First, just a few yards past Bear Creek, is the overflow parking lot for Seven Bridges hiking trail. Here, nuggets of Pikes Peak granite are piled up just across the road. Given its pink microcline feldspar, its large crystals, and its various mineral inclusions, this rock is unique to the region – and therefore, because you can also get it so cheaply, it would make the perfect souvenir of your visit for yourself or a relative.

Next, just past the trail head for Seven Bridges, you’ll see a ravine on the left where, if you look carefully, you can see that rocks of granite mingle with rocks of sandstone. At this point you’re passing over the tail end of the Ute Pass Fault, one of the major factors in our local terrain. This dramatic change in geology becomes apparent a few yards farther on, where you pass through an impressive hogback of Dakota Sandstone from the Late Cretaceous, so within a hundred yards you’ve jumped from 1.1 billion-year-old granite to 100 million-year-old sandstone.

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Finally, almost to 26th street, at Pullout # 1 of Lower Gold Camp you can see an impressive wall of sand and limestone a few feet to the west. If the light is right (best in the morning), you can see the ripples of an ancient seafloor at the southern edge of this wall, plus another small patch of ripples about ten feet to the north. This is the beginning of the Western Interior Waterway which covered the area in the Late Cretaceous. It was the shallow ocean of this period that created those ripples in the sand. Near the ripples are also raised tracks that look like those made by sea-worms. A few more feet to the north of the ripples you can see (but only if you get out and walk up close to the wall) the embedded fossil of an ammonite. It’s pretty much worn away now, but you can still make out the spiraling chambers of the shell, which are like those of its modern relative, the nautilus. Finally, to the right of the ammonite fossil are layers of whiter limestone which were deposited here during times of deeper water at the end of the dinosaur age.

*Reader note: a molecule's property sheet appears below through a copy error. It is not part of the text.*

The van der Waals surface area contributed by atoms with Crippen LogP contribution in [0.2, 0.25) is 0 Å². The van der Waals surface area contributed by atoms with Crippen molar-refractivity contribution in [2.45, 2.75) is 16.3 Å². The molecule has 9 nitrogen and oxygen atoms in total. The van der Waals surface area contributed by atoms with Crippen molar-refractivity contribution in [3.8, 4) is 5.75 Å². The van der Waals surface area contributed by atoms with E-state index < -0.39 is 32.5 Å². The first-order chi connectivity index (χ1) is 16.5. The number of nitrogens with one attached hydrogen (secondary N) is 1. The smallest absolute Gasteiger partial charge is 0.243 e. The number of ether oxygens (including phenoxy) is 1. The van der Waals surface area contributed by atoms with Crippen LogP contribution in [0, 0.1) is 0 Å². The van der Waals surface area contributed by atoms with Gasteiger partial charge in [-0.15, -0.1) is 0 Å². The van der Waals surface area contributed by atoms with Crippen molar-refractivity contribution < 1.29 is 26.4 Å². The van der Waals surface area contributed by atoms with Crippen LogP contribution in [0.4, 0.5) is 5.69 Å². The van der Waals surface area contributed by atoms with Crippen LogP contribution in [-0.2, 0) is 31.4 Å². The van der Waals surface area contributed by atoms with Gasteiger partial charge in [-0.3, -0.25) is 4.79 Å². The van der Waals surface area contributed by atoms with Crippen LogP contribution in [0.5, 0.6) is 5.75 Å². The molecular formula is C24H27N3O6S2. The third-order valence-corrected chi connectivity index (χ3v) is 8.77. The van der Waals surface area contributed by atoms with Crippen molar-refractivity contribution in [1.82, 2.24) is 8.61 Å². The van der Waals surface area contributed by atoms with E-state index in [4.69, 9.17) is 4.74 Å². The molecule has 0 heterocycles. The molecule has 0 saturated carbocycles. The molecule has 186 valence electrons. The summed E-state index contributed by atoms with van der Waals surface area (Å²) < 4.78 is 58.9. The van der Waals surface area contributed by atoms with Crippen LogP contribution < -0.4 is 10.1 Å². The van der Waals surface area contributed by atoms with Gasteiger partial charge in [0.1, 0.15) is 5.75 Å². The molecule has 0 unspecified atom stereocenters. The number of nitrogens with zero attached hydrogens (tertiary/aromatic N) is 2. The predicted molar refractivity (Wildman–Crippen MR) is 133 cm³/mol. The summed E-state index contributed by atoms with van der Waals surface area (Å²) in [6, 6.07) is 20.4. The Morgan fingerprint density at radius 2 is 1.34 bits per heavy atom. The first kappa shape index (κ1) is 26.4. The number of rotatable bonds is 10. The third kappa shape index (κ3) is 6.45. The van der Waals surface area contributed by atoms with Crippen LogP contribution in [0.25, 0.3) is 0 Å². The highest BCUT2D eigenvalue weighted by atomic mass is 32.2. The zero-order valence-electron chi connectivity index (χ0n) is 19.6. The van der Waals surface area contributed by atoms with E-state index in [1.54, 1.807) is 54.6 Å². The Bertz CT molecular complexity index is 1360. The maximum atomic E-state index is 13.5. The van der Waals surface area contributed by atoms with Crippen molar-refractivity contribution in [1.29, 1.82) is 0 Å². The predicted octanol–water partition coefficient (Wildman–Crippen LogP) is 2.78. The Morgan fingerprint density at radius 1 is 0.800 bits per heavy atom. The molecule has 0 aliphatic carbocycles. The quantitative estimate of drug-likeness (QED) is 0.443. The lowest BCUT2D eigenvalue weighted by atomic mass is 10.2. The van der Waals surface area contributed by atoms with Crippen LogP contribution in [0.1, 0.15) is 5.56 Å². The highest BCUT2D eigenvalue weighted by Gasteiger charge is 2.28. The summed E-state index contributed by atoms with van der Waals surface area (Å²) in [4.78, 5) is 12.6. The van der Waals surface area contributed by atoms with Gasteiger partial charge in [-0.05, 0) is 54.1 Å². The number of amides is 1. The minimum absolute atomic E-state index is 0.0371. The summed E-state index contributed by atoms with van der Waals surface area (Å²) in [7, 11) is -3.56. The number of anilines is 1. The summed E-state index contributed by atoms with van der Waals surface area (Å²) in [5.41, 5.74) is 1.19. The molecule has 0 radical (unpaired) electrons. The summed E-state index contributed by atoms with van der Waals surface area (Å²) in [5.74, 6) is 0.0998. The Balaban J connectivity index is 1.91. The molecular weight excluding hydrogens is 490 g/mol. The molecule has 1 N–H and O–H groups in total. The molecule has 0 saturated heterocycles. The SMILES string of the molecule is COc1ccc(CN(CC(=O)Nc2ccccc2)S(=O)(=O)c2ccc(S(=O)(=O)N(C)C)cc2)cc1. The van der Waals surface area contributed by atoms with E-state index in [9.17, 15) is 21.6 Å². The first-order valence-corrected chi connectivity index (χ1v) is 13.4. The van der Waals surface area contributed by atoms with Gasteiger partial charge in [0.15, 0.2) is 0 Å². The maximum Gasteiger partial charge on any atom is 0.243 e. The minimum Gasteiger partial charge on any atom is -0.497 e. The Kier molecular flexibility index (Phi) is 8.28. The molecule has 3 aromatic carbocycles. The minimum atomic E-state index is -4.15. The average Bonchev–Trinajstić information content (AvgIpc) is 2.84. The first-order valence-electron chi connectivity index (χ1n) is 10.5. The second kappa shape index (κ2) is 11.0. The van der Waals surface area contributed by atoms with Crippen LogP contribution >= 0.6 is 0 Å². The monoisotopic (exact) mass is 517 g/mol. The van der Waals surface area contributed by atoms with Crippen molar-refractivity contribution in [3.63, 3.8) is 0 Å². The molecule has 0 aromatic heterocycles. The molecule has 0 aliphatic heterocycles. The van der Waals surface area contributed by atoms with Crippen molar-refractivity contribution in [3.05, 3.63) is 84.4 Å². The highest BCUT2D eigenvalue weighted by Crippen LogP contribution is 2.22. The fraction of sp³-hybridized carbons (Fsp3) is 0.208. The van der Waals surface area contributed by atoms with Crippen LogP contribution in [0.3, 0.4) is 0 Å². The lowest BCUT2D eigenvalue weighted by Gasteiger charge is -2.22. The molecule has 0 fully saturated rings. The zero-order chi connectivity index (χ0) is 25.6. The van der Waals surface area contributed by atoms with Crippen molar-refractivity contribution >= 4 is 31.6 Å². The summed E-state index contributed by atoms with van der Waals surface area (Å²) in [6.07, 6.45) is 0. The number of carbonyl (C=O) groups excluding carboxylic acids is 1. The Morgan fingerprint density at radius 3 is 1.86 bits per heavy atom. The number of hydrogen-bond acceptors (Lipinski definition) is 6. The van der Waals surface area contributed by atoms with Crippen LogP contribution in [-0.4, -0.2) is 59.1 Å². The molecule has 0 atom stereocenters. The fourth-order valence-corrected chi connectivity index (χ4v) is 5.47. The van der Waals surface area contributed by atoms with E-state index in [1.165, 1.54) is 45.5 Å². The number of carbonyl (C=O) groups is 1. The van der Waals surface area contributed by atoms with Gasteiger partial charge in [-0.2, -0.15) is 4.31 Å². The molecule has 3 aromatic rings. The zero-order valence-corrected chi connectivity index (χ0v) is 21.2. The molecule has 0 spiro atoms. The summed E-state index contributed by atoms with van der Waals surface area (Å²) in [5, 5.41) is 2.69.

-Whipper

Adventure · Travel

How to be a thrifty traveler

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Chihuly Glass Gardens, Seattle WA. Emmalee Mason, 2017.

 

I’ve met a lot of people who think if you travel a lot you must be swimming in cash and extra time, but this certainly isn’t the case in my experience.

I recently spoke to an old friend who traveled to Dublin Ireland from Colorado Springs for $200 round trip. I was shocked to hear this because just a few months ago I paid almost $300 just to go from Denver to Las Vegas (a terrible deal. If you go at the right time you can get round trip for $80).

So how did my friend get tickets to fly oversees for dirt cheap? Kayak.com during black Friday is the secret reveal for that swipe.

Traveling on a budget does require some research and flexibility – and sometimes you have to be willing to drop certain things.

For example, when I went to Seattle I spent an unholy amount of money on seeing the space needle and going to Chihuly glass gardens, but this was something in my mind that I absolutely needed to do, so I made time for it. I’ll almost always save expenses for visiting big attractions or going on a tour that covers a wide area. I make up for this by mainly eating snacks throughout the day and not a lot of huge meals.

In my mind seeing the local attractions and hidden spots are much more important than local food – I know a lot of people who are the opposite.

Financially restricted travels always flows smoother if you plan your time ahead. That way you aren’t stuck in an unfamiliar city with no idea what to do because you’ve run out of money. I get being spontaneous and finding local spots when you talk to people, but leaving your entire trip unplanned is a great way to spontaneously spend a lot of cash.

Whenever I speak to anyone visiting Colorado Springs who is unsure of what to do, I always recommend taking a jeep tour on their first day. That was they get a good overview of the historic locations, history of the town, and get to see Garden of the Gods all in a few hours. Then from here they can take things they learned about in their tour (from their local guide) and fill the rest of the day walking around town, going to museums, shops, or getting great local food.

If you are lucky enough to have a non-financially restricted vacation then hey, ever been on a balloon flight?

~Firefly